I have been thinking a lot about comfort food recently. Put it down to the chill in the August air, the confluence of Mars and Uranus (pffft) or just generally being a grown up in this London of ours. Put it down to what you will, but I have been craving comfort. Food as duvet. Food as support, nourishment and gentle murmuring contentedness.
What do you crave when reality bites? When your heart lies smashed on the floor, when your boss is your boss no more? When you are away from home, far from love, what food thoughts drive you on. What do you ask for from Mum when you scuttle home, desperate for apron strings and peace?
When my thoughts turn to comfort food they are mainly savoury. I crave food into which love has been heaped. I want slow cooked and hearty. Warming and rich with deep savoury notes and melting meat. Some fluffy mash to soak up the sauce and that’s me. Don’t want green stuff. Not now. I want ham hocks, falling from the bone- all pink and tender and be-hugged by nursery school parsley sauce. Lamb shanks and oxtail, cooked in wine and stock until their gelatinous properties provide an almost indecently textured and flavoured sauce. Sucking the flesh from an oxtail can be improved only if from someone else’s fingers.
And I want to be wearing thick socks and a jumper. And be near (at least) a blanket. The rain should threaten the windows and I insist on dining with Nina Simone. Ideally I will have just been dumped (ideal but not strictly necessary)- for the full comfort food experience. And I won’t have to chew much. Meaty, carby goodness shovelled in like a baggage carousel. This is spoon food. Comfort food doesn’t do knives.
After my hock/shank/tail fest, I will slump for a bit. Turn off Nina and find Rick Stein, QI, Friends or Miss Marple repeats. And then the sugar cravings start. If I knew how to make pink custard then that is what I would have. Sadly the recipe died out with the last of the eighties dinner ladies in 92. So no pink custard. But what? Rice pudding with extra skin? Jam roly-poly with its suet-laden dough, leaden on your tongue. Sticky toffee pudding? I think it must be sweet, it must be dense and spongey and it must come with custard. Hot pudding, cold custard. That’s what I like.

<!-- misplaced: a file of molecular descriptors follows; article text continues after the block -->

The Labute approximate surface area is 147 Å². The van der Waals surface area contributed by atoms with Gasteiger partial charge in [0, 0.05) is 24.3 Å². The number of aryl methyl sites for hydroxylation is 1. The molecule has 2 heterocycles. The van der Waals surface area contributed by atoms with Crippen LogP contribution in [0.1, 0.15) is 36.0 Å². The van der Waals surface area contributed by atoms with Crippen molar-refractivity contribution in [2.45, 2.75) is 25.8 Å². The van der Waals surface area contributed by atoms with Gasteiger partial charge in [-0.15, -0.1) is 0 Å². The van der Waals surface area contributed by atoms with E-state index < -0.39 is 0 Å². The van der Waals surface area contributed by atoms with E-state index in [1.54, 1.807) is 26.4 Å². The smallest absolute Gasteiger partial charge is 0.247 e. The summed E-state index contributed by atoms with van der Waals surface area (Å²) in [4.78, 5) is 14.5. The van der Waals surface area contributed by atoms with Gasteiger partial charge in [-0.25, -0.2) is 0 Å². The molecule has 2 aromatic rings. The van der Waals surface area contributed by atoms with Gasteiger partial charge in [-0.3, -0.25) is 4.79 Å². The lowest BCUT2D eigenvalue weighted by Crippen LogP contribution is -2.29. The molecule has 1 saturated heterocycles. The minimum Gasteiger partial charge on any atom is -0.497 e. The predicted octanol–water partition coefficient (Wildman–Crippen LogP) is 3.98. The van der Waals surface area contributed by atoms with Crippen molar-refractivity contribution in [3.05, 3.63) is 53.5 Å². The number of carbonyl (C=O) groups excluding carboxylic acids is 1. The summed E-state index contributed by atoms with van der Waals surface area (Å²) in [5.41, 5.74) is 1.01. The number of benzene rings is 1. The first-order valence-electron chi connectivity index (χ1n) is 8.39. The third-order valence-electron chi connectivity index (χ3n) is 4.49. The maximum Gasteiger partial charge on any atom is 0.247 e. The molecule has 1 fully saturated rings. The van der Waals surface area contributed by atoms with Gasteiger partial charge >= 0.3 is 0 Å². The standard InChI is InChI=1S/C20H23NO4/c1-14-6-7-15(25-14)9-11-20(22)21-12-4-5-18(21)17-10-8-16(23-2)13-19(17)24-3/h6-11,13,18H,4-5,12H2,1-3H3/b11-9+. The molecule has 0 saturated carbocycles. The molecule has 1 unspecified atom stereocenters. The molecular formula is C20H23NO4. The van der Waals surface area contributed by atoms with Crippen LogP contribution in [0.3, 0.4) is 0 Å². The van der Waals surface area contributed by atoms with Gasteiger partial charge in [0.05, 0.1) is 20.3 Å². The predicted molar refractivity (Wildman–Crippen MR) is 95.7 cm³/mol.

And that is my comfort feast. Nothing can hurt you if you have parsley sauce and custard in the same meal. Its proven fact. You can go for a run tomorrow if you believe all that endorphin nonsense but today is a day for slow cooking, fast eating, warmth and peace.
Ham hock and parsley sauce- Recipe for 2- but you will of course be alone.
One ham hock plus aromatics (bay, juniper etc), 50g butter, 50gflour, 200ml milk, 100g ham stock, splash of white wine, 2 fistfuls of chopped parsley.
Cover ham hock in cold water and add aromatics and maybe a chopped carrot and onion. Bring to a gentle simmer and keep there for at least an hour and a half- the meat should be almost falling from the bone.
In a pan, melt the butter, stir in the flour and cook until nutty. Gradually stir in the milk and ham stock. Fold in parsley. Season (go easy on the salt but plenty of pepper).
Eat with mash or just badly over cooked new potatoes dripping in butter.